Life has many important performances. Some are meaningful and heartfelt, such as graduations, recitals, and “meeting the parents”, others, not so much (anyone who has ever crammed for a music history listening exam knows what I’m talking about). This weekend, I have a performance that falls into the category of the former, not the latter: my sister’s wedding.
Wedding. A narrative of men and women, tuxes and dresses, flowers and photographers, musicians and caterers, and of course, families and friends. So many people and so much planning for such a short word. I think we need one of those really really long German words to try and capture just how BIG a wedding is. I have been a part of many weddings. I don’t think I could even estimate how many weddings I’ve played for over the years. In a musician’s life, especially a string player, they are flashes in the pan. Someone else’s day, someone else’s music, someone else’s lives. And it’s our job (and a job that should be respected by both musicians and guests) to make sure that it is special.
But this one’s different. There are none of the familiar unknowns (If the wedding is outdoors, will it rain? If it’s indoors, is the space acoustically friendly? Will the person who is responsible cue us in with the wedding march or will they be snapping pictures on their smartphone? There are no email chains solving logistics and making plans.). I know the bride, I know the groom, I know the church and I know the music. In short, this one isn’t just someone else’s wedding.
Because of all of this, it’s all kind of surreal. What is getting me through it is the fact that I only get one chance. It is unique not only because this day will never repeat in any way shape or form but because the gift that I give is one that can only be given by me. I may only have one sister but she has only one brother. And that’s pretty damn special.
Congratulations to Emmalyn and Kyle and best wishes for many happy years.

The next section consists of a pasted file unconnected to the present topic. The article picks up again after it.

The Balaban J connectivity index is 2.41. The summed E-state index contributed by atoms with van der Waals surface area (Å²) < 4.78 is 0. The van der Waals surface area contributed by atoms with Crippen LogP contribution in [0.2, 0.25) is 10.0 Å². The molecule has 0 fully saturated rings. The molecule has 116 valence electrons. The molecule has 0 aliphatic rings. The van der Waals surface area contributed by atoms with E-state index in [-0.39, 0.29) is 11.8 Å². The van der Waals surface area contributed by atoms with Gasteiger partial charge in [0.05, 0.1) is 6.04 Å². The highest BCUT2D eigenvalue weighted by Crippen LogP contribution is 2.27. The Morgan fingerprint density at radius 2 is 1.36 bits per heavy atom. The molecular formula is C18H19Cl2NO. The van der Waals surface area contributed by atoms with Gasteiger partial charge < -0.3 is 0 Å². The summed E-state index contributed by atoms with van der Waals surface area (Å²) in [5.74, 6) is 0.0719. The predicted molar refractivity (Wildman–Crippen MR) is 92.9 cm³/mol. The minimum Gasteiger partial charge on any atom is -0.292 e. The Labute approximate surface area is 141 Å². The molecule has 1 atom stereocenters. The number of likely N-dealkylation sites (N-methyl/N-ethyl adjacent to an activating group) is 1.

While WMU’s spring semester may have come to an end, school has not. Kalamazoo Public Schools are still in session which means Kids in Tune has work to be done. We have just two more days of after school program until our final concert. With a performance at Kalamazoo’s Art Hop under our belts, we are on our way to a significant milestone not only in the lives of the students but also for our program.
Musicians and concert-goers alike have asked me, “why did you choose to do music?” The short answer to this question is that there is no short answer. Much like the putting together a puzzle, it takes having all the right pieces, time, and a bit of luck. The other day, I realized that I had forgotten about one of those pieces. Since KIT happens after school, I am usually coming in at the end of the day when Jeanna Cervantes-Hickman and Sue Larson are finishing up with their music classes. I came in during storytime and as not to interrupt or become a distraction, I decided to sit my tush down on the floor and listen to the end of the book. As Ms. Larsen was singing with the kids I was struck by a memory of my own elementary music teacher.
Mary Peterson, teacher, singer, and pianist extraordinaire, was the elementary music teacher of my childhood. Sitting at her upright piano with an impressive collection of festive sweaters correct for every occasion and holiday, Mrs. Peterson was a fixture of my musical development as a child. We sang, explored different instruments, learned about music history, and performed regularly for the community. I was getting cello lessons (thanks Mom, thanks Dad) but I cannot underestimate the value Mrs. Peterson’s classroom. I remember the class listening to Camille Saint-Saëns’ Carnival of the Animals and when Le Cygne (The Swan) was played, Mrs. Peterson said “Chas, you know what that is right?” It was another piece of the puzzle that eventually led me to where I am today.
Performing musicians get a lot of recognition. We are stopped on the street and asked about our instruments. We are applauded and cheered in the concert hall. But behind every artist there are countless teachers whose hard work does not always get recognized. Maybe it is because color-coded pitched instruments and Christmas concerts aren’t glamorous or flashy. Maybe it is because of the teacher's humility. Or, just maybe, it is because they really love how music can change a child’s life and they themselves are too satisfied with that to notice anything else. I give thanks for all our music educators and the service they provide for our society.